• Charles H

    “Uncle Buck”? A “family” film?? Seriously?? What kind of family did you grow up in? It’s a funny movie, but it sooooo isn’t a family movie. It’s very much adult comedy. At the very minimum, mid to late teens comedy, as were the majority (if not all) of John Hughes’ films. (That was, after all, his target audience.) “Uncle Buck” wasn’t meant for family bonding/sharing time… not in any movie era. And there are still movies made like this one. “American Pie”. That one had plenty of father/son talks with plenty of “dick” and “shit” usage. Very funny. “Transformers”. Remember the scene where the mother thinks the son is masturbating, because he won’t open the bedroom door? That was a very funny scene. Watch more movies, then blog.

  • Dolores Tamoria

    Hollywood went into the toilet with the Violence, Sex and Dirty Dialog. When they went to REALITY
    too much “Special Effects” at the sake of actual ACTING. Other than show off their bodies, vulgarity and open drugged and promiscuous living there is very little to praise about todays offerings. I don’t waste my money on them.

  • Gary Vidmar

    Pop-culture profanity is certainly not a thing of the past in family films. Disney, Pixar and Dreamworks still manage to pander to suburban families eager for a van trip to the multiplex with trendy kiddie vulgarity (farts, poop and cussing innuendos), which is generally part of the mix as long as it comes with the requisite dose of schmaltzy platitudes and bourgeois values. Now is certainly a golden age for the middle-class family box office – revenues are tremendous and the glut of assorted computer-generated schtick is higher than ever. Cartoon life lessons anyone?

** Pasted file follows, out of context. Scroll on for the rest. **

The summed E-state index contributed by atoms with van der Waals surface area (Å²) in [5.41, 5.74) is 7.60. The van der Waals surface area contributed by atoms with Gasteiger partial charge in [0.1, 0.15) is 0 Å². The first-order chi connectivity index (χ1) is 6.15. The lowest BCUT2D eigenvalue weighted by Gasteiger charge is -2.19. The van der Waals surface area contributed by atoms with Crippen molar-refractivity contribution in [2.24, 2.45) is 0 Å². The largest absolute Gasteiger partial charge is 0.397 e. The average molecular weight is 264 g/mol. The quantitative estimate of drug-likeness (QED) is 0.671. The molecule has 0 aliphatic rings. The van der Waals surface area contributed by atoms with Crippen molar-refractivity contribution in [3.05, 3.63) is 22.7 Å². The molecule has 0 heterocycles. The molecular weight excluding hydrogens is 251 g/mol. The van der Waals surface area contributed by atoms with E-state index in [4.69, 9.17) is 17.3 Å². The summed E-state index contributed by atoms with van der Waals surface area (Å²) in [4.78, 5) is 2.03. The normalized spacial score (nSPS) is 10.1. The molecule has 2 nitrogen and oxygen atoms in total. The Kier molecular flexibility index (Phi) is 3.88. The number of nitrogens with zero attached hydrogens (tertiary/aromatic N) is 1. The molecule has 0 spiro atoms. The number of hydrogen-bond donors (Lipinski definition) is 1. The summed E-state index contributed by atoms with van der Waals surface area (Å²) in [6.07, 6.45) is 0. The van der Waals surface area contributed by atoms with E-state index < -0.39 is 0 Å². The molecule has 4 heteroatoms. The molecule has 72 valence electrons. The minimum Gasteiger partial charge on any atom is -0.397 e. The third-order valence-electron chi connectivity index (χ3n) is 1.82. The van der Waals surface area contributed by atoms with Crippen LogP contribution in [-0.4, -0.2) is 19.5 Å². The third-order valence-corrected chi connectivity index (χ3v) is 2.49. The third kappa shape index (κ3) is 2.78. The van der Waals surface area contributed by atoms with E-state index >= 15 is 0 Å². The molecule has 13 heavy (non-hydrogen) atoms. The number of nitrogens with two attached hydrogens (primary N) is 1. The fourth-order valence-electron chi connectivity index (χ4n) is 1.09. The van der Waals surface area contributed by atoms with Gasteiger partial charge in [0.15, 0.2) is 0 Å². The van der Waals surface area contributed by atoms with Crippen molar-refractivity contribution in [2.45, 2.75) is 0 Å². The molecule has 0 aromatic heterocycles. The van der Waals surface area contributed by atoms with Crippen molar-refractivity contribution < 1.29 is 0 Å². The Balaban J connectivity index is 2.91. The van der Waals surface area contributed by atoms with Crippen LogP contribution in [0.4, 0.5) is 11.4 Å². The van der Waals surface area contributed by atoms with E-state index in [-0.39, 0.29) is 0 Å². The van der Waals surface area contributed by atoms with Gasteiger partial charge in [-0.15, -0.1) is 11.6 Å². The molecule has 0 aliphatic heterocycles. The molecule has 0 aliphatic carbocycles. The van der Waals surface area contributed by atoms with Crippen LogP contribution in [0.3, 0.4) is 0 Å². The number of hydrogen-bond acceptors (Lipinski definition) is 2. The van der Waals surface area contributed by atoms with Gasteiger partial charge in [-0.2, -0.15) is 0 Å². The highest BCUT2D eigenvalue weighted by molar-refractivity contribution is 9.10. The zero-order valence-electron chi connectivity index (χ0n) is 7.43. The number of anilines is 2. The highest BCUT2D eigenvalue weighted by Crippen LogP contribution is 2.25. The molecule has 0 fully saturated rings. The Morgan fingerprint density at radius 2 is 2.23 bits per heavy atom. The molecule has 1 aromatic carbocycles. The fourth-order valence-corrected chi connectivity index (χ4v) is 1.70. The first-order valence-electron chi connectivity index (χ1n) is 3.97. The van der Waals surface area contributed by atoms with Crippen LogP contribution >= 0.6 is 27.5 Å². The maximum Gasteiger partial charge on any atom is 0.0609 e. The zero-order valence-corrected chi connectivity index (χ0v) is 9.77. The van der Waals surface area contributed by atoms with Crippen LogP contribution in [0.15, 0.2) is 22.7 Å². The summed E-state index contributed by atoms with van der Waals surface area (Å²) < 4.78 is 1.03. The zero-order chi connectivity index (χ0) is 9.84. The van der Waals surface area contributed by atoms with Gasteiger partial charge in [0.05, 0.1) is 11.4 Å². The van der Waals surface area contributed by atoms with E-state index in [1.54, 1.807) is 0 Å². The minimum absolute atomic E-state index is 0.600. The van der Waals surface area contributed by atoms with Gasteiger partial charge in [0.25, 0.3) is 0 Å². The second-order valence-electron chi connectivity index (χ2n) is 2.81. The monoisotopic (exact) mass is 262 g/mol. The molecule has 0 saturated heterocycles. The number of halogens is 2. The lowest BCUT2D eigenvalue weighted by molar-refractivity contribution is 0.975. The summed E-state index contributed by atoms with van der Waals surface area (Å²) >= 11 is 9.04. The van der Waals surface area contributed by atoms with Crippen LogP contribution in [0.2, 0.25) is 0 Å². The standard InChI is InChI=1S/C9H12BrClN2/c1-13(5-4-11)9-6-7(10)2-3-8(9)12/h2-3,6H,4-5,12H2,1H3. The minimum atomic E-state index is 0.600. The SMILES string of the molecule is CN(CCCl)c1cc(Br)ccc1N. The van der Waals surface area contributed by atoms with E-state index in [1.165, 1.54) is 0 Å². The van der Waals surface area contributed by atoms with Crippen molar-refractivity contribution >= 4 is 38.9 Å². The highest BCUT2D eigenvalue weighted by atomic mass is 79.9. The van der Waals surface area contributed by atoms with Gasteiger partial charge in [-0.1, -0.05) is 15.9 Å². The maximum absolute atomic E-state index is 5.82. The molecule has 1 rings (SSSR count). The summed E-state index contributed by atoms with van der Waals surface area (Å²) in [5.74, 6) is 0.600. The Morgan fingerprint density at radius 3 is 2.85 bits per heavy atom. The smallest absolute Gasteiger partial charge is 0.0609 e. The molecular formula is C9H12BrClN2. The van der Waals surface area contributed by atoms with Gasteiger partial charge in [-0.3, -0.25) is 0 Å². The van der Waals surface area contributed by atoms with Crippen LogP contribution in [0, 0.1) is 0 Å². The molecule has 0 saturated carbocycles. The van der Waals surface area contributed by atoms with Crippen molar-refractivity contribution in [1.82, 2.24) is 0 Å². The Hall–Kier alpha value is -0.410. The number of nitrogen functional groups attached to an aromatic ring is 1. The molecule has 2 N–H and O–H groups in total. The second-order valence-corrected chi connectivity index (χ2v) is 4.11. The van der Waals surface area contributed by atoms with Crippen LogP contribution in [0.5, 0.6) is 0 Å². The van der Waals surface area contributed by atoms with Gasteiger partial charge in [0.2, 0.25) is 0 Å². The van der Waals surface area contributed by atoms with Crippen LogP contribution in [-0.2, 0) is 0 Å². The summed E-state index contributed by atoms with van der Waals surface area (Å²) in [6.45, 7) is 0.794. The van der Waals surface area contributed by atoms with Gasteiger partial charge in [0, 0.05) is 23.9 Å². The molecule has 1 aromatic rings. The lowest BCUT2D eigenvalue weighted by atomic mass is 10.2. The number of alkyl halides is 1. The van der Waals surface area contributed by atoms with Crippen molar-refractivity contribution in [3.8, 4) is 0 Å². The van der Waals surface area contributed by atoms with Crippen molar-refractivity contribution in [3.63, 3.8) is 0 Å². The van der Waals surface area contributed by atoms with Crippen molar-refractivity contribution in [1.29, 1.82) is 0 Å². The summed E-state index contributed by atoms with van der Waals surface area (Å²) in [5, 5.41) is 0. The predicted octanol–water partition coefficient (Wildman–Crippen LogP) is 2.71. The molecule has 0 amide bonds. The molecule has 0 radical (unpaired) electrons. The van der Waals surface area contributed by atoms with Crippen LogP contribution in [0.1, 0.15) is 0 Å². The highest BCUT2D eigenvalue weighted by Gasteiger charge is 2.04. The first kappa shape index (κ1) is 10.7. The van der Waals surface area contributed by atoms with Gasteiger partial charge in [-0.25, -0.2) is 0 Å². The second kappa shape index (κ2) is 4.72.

• llsee

    I am continuously dumbfounded that in this day and age, when children grow up faster and faster, American’s more and more have an infantile view of children. It sometimes seems that a great many people think that children exist in a bubble or glass box, happily innocent and free of any thoughts of sex, until suddenly at 18, they spring forth fully grown! And this despite the fact that they know from their own experience that it is not true.

    Today, when every 5th grader in the country knows the meaning of, and uses(sometimes prodigiously)the “F” word, nary a single one can be in a PG movie. Somehow we have decided that sadism and violence are more suitable subjects for youth movies than depictions of sexuality.

    So, yes, ‘Uncle Buck’ is indeed a family movie, because it depicted a family with all of the bruises and scars and rough spots that real families have. And John Hughes would never be able to make his movies today, now that the powers have decided to adopt a candy-cane, unicorn view of life and families. They feel that real people, with real emotions and feelings are too harsh for the public to watch.

  • Mike Oldfield

    I totally agree. “Uncle Buck” could have been a very entertaining film if they had left out the gutter language. But, what can you expect from the like of John Hughes? That’s the way Hollywood people talk and they assume that the rest of us spew forth obscenities on every occasion. There was a movement a few years ago to release DVD’s of new movies with the sex, gory violence and swearing edited out. Sounded like the perfect answer. Then came the whole censorship argument from Hollywood…”How dare you destroy my film by removing certain words!!”
    ..and nice clean movies disappeared.

  • Tiny Tim

    The great mystery to me of Uncle Buck is how Jean Louisa Kelly did not become a major star. Instead we got that annoying little delinquent Macauley Culkin. The next time I saw Kelly was on a commercial for a long-distance company, and although I didn’t recognize her at first whe was mesmerizing there as well. She was a major, major babe, and she could act as well as any of the dozen other babe-ettes who were fighting for roles at that time. Hoolywood definitely failed on that one.